Nobody wants to be a jerk…all the time.
Being a jerk or mishandling trust is counter to the human need for community. It doesn’t take long for little kids to learn relational consequences of throwing sand on their pals, refusing to share, and tossing their peas on the floor…and the dog…and a tired parent. Toddlers learn these behaviors invite loneliness; time out, loneliness on the playground…nobody with which to share crayons or sweet secrets of childhood.
We as mortgage-paying adults forget this reality and say/do A and then are surprised with outcome B when the small gap between us and the people we love becomes as the Grand Canyon.
Recently, I stumbled into a Grand Canyon moment. Though my attempts to stay calm and speak my truth were valiant, eventually I heated up conversation. At one point I heard my inner warrior gleefully warn, Welcome to the ThunderDome!
If you haven’t seen a MadMax movie in a few decades, the ThunderDome is a post-apocalyptic steel cage arena – similar to the Roman colosseum in function – where combatants fought for the pleasure of the dystopian horde and to solve territorial disputes among rulers. As fetching as Mel Gibson was to see onscreen, the results were brutal and bloody. The loser always suffered harshly if they survived at all.
Anyhoo, this is the image that popped into my thoughts while I lobbed one rapid-fire question – not so much clarifying question, more blitzkreig – towards a good-hearted person with whom I vehemently disagreed.
The image stopped me mid-sentence at one point and ushered in an epiphany: No longer was the issue the issue. What was at hand was a war of words and wanting to win.
I had forgotten the good-heartedness of my friend.
I had focused on what I saw was motivation and forgotten the possibility that this was a mistake and not a misappropriation of trust.
I had allowed myself to bunker down; choosing self-protection and a volley of verbal evisceration over a desire to deal with the real issue and move back towards this good heart.
Hmmm. I began to think, “how can we do this thing better?” How could we deal with our differences and move the conversation towards healthy closure? I’m a big fan of dealing with the elephant as it ambles in the parlor. Better deal with it now before it destroys the sanctuary of home or relationship and eats all of the peanutbutter.
As the rush of thoughts swirled to slower speeds, I identified a few things to consider when the bell rings and you are on your way out swinging (or jousting):
How is the stage set?
I was tired and have been trying to sort out finances, how to best support kids and folks; and the befuddling future. Ugh von Ughen. Not a great time to receive unnerving information or to react. From now on, I’ll try to take a few moments to get a glass of water, breathe in and out, and let the unpleasant reality settle before jumping into the fight.
Who are the actors?
Sometimes people are jerks, they are good at it, and they delight in it. Most often, people are good-hearted. We, humans, are good at so many things – including making mistakes. Perfection is not our special strong point. Remembering the history with the person who has just burned our biscuits is key. Remembering our desired future is also helpful. Do we really want to blow through all of our potential pals in the county because we demand 100% fealty and perfection? Do we ever read our lines with perfect good-heartedness? (Nope.)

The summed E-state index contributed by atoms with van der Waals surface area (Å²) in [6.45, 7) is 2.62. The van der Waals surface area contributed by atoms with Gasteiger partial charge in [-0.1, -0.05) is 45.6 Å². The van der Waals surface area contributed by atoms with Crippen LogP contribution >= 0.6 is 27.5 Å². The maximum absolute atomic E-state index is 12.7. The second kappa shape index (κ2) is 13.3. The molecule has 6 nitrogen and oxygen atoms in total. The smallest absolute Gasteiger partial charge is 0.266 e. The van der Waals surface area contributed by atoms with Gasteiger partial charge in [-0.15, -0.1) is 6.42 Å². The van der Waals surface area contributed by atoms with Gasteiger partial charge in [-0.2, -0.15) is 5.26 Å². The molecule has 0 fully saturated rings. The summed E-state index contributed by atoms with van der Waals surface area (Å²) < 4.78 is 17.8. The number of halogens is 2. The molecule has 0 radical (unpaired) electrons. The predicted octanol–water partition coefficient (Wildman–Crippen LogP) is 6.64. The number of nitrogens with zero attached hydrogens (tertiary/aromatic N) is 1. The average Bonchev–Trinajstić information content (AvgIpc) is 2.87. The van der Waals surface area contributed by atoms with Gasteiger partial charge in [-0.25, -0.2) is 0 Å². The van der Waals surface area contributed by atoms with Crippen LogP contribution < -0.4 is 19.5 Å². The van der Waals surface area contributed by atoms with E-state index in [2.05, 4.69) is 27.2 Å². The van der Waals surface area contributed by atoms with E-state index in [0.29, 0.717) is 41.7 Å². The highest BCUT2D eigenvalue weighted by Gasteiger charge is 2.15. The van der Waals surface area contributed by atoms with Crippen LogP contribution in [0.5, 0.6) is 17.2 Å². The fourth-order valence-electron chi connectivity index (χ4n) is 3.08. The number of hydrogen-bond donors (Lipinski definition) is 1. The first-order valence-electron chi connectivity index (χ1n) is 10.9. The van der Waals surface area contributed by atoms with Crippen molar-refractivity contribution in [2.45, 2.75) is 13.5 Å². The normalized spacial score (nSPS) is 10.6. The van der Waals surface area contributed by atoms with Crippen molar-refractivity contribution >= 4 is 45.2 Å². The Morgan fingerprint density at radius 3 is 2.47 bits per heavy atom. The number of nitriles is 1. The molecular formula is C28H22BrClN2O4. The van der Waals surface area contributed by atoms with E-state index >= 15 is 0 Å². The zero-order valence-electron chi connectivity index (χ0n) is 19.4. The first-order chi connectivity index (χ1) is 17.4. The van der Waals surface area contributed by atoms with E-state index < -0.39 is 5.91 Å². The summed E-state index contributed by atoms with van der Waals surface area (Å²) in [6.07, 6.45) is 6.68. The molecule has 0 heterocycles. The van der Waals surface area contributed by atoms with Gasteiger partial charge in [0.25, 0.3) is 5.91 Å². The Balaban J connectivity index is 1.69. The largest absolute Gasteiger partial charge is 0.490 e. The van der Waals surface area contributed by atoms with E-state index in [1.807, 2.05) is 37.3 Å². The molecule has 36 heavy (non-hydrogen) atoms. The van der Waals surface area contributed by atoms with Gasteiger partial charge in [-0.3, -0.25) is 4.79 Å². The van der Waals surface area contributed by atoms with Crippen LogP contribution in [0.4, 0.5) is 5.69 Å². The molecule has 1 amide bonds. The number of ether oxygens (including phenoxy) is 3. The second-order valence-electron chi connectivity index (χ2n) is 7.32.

Learn your own lines
I don’t like confrontation. Really. But I am learning that it is my responsibility to speak my truth and to listen intently to others.
Let the other actors live their own lines
In the middle of round 2 in the Thunderdome, I heard a sincere and kind and strong-hearted “I’m sorry.” Woah. This was no “whatever!” trumped up apology. My pal’s heart was exposed and he acknowledged the result of his decision and he took responsibility for it. He did not gloss, spin, suck up, or make it up to me (thank goodness!). He did the better thing and spoke truth. Took responsibility. Apologized. Holy moley that was powerful.
Remember the theme
The next line was mine. Was I going to allow adrenaline, fear, and anger/hurt take over, or could I remember the overall heart of the friendship, act like an adult, and accept the apology? Honestly, it took a while. I like to kick a good issue around the corral until it is raggedy and everyone is exhausted.
Close the curtains and walk away
Fortunately, I no longer identify myself as a debater; the win (or the Kill) is no longer the end goal. Relationship is the goal. Learning. Gaining strength as community is the greater good. This meant we needed to sort out from the high seats what had happened to bring us into the arena…the ThunderDome.
We needed to listen to one another. We made a plan for the next bump in the road. We practiced forgiveness, shut the curtains, and walked away. We will not be bringing the props from that evening with us forward. That show has run its course.
Relationships of all kinds are hard. People can bully, skirt issues, weary one another, ignore the truth, and freeze in conflict. But friendships and relationships are so worth the effort to speak truth, barter in honesty and kindness, and the hard work of making and keeping healthy.
I know people who blow through friends like I do Kleenex in Kansas. They consider themselves impeccable and never see the bodies in their wake. I don’t want to be this person. It takes work and community and derring do; it is so worth it.
Onward friends. Let us find ways we can all grow from the skirmish and avoid the destruction of war.
Oh. And I found this MadMax-related theme just in time for the Royals and the World Series. Enjoy.